The Rise of Young Influence

Why your vote is more important than ever before

Dominic Fanaris, Layout Editor

Many students are at the cusp of adulthood this year, as seniors turn 18 throughout 2020. Becoming an adult comes with plenty of new responsibilities and rights, the most important of which is our right to vote. 

This right is more important than ever, as later this year the country will hold the general election for President of the United States. Voting in both national and local elections is a crucial step in our democracy that is severely underutilized by our population.

This election, Los Angeles is taking a good approach, as they are allowing Americans in the city 11 days before the election to cast their vote. This means that from Oct. 24 to Nov. 3, Election Day, Los Angeles citizens will be able to vote at any local voting center. 

Voting centers will also be open 10 days in advance of the primary election on Mar. 3, from Feb. 22 to Mar. 2, which has previously been in June for California.

The 2016 presidential election was infamously divisive for a number of reasons, but many of our citizens weren’t even involved in the final vote. According to an article on census.gov titled “Voting in America: A Look at the 2016 Presidential Election,” 61.4% of the voting-age population reported voting for a presidential candidate in 2016. That means more than a third of the population didn’t even participate in our democracy.

This low turnout is especially obvious within youth and minorities. According to the same article, the voter turnout for voters of ages 18-29 was only 46.1% in 2016, and the turnout for Hispanic and African American voters was 47.6% and 59.6%, respectively.

Interestingly, Hispanics are some of the least involved voters, as they have had the lowest voter turnout in past elections.

“Personally, I probably won’t be voting this election,” said Michael Martinez, a Venice senior. “My vote wouldn’t really matter. Especially in this state, since [California] is set and fixed to be Democrat.” A lot of students will only be old enough to vote in the general election, and since the last time California voted for a president who wasn’t a Democrat was 1988, they may feel like they won’t make much of a difference.

Many Americans are not going out to vote simply because they don’t believe their vote will make a difference. After all, what use is one more voter when there are over two hundred million more?

However, as the number of people who hold this belief grows, more and more Americans will end up not voting, leading to a third of the country dismissing our elections, such as in 2016.

The reason this belief is flawed is that our elections aren’t simply a matter of Democrat versus Republican. Most people will be old enough to participate in the primary presidential election, which is always a close vote in any state.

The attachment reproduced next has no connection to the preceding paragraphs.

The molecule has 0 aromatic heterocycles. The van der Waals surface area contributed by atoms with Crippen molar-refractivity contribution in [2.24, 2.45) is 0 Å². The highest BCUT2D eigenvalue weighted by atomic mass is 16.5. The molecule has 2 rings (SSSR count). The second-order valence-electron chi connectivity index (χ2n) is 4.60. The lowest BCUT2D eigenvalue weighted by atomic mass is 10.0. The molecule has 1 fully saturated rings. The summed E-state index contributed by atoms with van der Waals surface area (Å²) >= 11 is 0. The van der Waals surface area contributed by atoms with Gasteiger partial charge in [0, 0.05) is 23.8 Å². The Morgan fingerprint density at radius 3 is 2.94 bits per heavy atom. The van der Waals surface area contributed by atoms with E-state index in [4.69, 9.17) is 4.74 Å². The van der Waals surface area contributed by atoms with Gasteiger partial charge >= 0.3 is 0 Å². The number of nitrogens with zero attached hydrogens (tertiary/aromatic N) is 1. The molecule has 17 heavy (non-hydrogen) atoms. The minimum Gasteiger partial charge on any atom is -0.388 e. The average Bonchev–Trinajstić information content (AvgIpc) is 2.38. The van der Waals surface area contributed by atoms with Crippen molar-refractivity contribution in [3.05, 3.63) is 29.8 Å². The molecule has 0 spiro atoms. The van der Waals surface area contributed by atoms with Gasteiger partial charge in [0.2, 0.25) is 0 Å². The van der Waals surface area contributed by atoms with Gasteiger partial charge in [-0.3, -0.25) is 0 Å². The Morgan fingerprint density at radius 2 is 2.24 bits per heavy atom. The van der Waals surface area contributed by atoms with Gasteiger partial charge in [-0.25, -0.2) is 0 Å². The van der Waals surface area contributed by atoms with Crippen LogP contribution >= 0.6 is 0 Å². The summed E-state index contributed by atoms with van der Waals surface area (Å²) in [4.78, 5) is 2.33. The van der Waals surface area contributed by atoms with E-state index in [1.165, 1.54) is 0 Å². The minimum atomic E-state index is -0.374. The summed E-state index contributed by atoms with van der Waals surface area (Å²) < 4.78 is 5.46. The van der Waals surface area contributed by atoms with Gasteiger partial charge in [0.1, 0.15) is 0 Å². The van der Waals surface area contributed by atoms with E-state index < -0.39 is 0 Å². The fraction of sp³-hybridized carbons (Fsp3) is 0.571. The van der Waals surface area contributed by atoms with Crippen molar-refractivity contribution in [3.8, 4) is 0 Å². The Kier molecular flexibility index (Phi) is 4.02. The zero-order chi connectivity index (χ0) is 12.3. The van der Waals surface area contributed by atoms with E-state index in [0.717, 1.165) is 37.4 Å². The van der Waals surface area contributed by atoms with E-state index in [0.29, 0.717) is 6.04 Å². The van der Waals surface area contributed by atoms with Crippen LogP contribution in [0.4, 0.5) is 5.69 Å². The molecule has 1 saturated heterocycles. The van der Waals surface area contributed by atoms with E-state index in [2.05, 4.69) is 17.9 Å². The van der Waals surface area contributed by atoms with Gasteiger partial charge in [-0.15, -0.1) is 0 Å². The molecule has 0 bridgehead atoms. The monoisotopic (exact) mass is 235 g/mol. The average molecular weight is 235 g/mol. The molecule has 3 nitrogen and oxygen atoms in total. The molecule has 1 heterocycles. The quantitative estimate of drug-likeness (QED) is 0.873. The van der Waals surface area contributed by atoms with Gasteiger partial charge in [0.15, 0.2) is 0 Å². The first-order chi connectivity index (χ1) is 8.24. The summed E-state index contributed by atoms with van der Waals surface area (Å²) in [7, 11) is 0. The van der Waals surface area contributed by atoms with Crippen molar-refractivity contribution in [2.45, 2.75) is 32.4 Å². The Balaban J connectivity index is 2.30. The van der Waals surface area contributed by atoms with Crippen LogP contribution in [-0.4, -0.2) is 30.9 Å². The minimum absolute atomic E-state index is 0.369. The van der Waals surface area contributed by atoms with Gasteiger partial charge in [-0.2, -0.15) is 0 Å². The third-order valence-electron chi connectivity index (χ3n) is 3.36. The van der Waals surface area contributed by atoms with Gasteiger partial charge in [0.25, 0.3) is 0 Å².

The general election is about more than the president as well, as there are many other positions open, such as senators and House representatives. Some of these elections aren’t even a simple matter of partisanship, as candidates of the same party can run against each other. 

An example is when Democratic candidate Alexandria Ocasio-Cortez won the election for U.S. representative of New York’s 14th Congressional District, against fellow Democrat Joe Crowley. Even though they were in the same party, their goals differed drastically, which is why it is important to participate in elections, so the candidates that best represent you are given support.

Local elections are also important to participate in, as they can affect your community a lot more, and because there are a lot fewer people voting in  local elections, your vote will be far more impactful.

The vote of the youth is becoming more important as younger generations begin to outnumber the old. According to an article on pewresearch.org titled “Millennials projected to overtake Baby Boomers as America’s largest generation,” the number of American millennials was expected to grow to 73 million, growing larger than the population of Baby Boomers, who was expected to decline to 72 million.

“People already don’t vote. That’s why our president got elected,” said Edgar Hernandez, a Venice student who will be participating in both elections this year. “Most of our politicians only have the interests of old people… so if we can get more young people interested in voting…maybe something will change.”

However, more states and cities need to adopt an easier voting system, and one of the broadest solutions is a national holiday.

One of the best ways to get people to vote is by making Election Day a national holiday. Many Americans have work and other responsibilities that prevent them from participating in the election, and giving them the day off will give them a greater motivation to make their voice heard.

“I think if your only job that day is to vote, more people would vote,” said Mr. Brent Rojo, a Venice teacher who voted in both 2016 and 2018. “You can’t complain about the system unless you participate in it.” 

Many Americans will take to social media or talk to their peers to voice their concerns regarding the government, but if not everyone is voting in the first place, why is it surprising that the government doesn’t represent the interests of the people? That is why it is crucial that all of our citizens participate in our democracy, especially those who will be voting for the first time this year, in order to ensure that the system that institutes our lives is a reflection of our beliefs.